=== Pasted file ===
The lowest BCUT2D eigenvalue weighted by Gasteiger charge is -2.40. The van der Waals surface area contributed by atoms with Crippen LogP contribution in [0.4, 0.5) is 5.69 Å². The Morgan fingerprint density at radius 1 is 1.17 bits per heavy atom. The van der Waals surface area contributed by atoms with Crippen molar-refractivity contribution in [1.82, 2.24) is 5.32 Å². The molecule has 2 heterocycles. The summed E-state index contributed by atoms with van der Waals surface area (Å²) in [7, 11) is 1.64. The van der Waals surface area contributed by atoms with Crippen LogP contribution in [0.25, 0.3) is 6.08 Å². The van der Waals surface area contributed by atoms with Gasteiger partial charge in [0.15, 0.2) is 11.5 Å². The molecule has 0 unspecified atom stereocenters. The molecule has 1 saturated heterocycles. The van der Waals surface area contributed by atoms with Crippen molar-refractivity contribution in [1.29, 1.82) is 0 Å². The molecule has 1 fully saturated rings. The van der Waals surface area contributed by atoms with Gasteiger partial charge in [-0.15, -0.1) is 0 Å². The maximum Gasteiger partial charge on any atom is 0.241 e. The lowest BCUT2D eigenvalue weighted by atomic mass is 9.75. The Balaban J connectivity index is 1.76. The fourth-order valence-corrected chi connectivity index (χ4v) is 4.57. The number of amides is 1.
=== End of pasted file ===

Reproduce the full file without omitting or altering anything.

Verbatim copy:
The lowest BCUT2D eigenvalue weighted by Gasteiger charge is -2.40. The van der Waals surface area contributed by atoms with Crippen LogP contribution in [0.4, 0.5) is 5.69 Å². The Morgan fingerprint density at radius 1 is 1.17 bits per heavy atom. The van der Waals surface area contributed by atoms with Crippen molar-refractivity contribution in [1.82, 2.24) is 5.32 Å². The molecule has 2 heterocycles. The summed E-state index contributed by atoms with van der Waals surface area (Å²) in [7, 11) is 1.64. The van der Waals surface area contributed by atoms with Crippen LogP contribution in [0.25, 0.3) is 6.08 Å². The van der Waals surface area contributed by atoms with Gasteiger partial charge in [0.15, 0.2) is 11.5 Å². The molecule has 0 unspecified atom stereocenters. The molecule has 1 saturated heterocycles. The van der Waals surface area contributed by atoms with Crippen molar-refractivity contribution in [1.29, 1.82) is 0 Å². The molecule has 1 fully saturated rings. The van der Waals surface area contributed by atoms with Gasteiger partial charge in [-0.15, -0.1) is 0 Å². The maximum Gasteiger partial charge on any atom is 0.241 e. The lowest BCUT2D eigenvalue weighted by atomic mass is 9.75. The Balaban J connectivity index is 1.76. The fourth-order valence-corrected chi connectivity index (χ4v) is 4.57. The number of amides is 1.